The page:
By Tori Weldon, CBC News Posted: Jan 25, 2017 6:00 AM AT Last Updated: Jan 25, 2017 7:26 AM AT
This article has been re-shared from it’s original source, CBC News
Maria McLean was an afternoon radio host at K93 FM in Grand Falls until she was fired on Jan. 12, just one hour after sharing her struggles with mental illness with her colleagues and giving her supervisor a doctor’s note stating that she needed two weeks off work to adjust to her new medication.
“It’s like a nightmare I can’t escape, I think about it all day, I think about it when I sleep,” said the 24-year-old.
McLean said the irony of the situation is that the radio station she was fired from is owned by Bell Media, part of Bell Canada Enterprises, the company behind a national fundraiser for mental health initiatives called “Bell Let’s Talk.”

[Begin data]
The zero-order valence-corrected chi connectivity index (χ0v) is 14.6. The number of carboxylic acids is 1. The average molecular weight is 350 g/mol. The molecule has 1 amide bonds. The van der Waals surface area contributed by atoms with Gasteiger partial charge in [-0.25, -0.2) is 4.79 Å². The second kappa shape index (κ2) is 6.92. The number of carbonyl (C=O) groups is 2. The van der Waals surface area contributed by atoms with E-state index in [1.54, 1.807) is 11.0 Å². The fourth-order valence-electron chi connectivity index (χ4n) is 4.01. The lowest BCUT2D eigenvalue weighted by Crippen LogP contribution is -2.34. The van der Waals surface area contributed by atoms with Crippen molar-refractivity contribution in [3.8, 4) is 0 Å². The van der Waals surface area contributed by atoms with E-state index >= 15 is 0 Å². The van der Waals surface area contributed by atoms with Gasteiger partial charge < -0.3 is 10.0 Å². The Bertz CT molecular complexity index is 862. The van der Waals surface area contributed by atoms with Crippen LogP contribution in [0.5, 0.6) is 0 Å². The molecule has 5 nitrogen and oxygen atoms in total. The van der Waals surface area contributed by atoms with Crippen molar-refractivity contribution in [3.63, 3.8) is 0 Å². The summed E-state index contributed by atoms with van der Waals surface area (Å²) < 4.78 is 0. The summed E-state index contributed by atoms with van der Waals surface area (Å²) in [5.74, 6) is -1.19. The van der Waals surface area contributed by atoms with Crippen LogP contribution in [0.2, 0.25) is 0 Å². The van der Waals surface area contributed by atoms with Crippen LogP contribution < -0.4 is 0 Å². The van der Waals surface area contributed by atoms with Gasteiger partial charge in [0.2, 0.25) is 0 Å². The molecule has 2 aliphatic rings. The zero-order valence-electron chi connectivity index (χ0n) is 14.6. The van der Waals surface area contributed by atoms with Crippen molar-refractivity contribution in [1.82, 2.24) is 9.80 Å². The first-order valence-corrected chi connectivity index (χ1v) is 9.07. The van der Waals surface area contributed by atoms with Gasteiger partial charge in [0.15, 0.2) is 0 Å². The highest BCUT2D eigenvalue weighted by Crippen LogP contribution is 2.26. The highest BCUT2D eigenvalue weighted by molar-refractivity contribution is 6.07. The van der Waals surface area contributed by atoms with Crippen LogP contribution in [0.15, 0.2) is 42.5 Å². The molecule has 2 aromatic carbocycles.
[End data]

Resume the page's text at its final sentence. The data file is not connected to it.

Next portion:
But McLean feels that talking and sharing her struggles is what caused her to lose her job.
“I took that note from my doctor to my supervisor because I was admitting I needed help.
“I said, ‘In two weeks I am going to be better. I just need this time.’ And I was punished for that.”
The former afternoon radio host and ad writer said she was caught off-guard because she thought things were going well at work. McLean said her supervisor, Kirk Davidson, suggested she take over hosting the morning show the summer of 2017.
“That was the day before I was fired.”
McLean said she was never reprimanded or notified that she was not living up to her professional obligations.
Davidson declined to comment on the matter.
McLean moved to Grand Falls from New Glasgow, N.S. last March to work at the radio station. She said her struggles with depression and anxiety aren’t new.
“Before I started taking medication, which was two years ago, I always thought this was just a weakness that I had to power through.”
She said she was feeling fine until early this year.
“I was feeling really down and it didn’t make sense to me.
“It felt like a flare-up and it was really affecting me.”
At the suggestion of her boyfriend McLean decided she should go to the doctor to see what could be done.
“I opened up about everything, I told him, ‘I’m not myself.'”